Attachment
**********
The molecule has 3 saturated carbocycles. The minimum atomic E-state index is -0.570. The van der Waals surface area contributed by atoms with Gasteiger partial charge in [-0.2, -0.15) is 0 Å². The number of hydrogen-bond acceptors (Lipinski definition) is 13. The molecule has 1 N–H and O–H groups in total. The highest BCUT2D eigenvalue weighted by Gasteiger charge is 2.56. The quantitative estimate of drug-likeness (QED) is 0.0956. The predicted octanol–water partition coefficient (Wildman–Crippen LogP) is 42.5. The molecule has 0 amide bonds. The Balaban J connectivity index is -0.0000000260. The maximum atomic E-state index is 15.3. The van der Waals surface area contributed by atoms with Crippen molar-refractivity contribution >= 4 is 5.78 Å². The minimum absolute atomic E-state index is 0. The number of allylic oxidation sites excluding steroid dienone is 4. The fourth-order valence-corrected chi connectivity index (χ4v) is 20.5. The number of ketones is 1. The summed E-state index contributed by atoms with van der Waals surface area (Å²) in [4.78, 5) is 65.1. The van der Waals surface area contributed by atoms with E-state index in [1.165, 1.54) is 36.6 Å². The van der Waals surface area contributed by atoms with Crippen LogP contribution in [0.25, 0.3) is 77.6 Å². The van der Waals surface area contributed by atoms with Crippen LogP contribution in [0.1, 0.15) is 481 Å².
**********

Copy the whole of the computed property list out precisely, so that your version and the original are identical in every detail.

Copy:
The molecule has 3 saturated carbocycles. The minimum atomic E-state index is -0.570. The van der Waals surface area contributed by atoms with Gasteiger partial charge in [-0.2, -0.15) is 0 Å². The number of hydrogen-bond acceptors (Lipinski definition) is 13. The molecule has 1 N–H and O–H groups in total. The highest BCUT2D eigenvalue weighted by Gasteiger charge is 2.56. The quantitative estimate of drug-likeness (QED) is 0.0956. The predicted octanol–water partition coefficient (Wildman–Crippen LogP) is 42.5. The molecule has 0 amide bonds. The Balaban J connectivity index is -0.0000000260. The maximum atomic E-state index is 15.3. The van der Waals surface area contributed by atoms with Crippen molar-refractivity contribution >= 4 is 5.78 Å². The minimum absolute atomic E-state index is 0. The number of allylic oxidation sites excluding steroid dienone is 4. The fourth-order valence-corrected chi connectivity index (χ4v) is 20.5. The number of ketones is 1. The summed E-state index contributed by atoms with van der Waals surface area (Å²) in [4.78, 5) is 65.1. The van der Waals surface area contributed by atoms with E-state index in [1.165, 1.54) is 36.6 Å². The van der Waals surface area contributed by atoms with Crippen LogP contribution in [0.25, 0.3) is 77.6 Å². The van der Waals surface area contributed by atoms with Crippen LogP contribution in [0.1, 0.15) is 481 Å².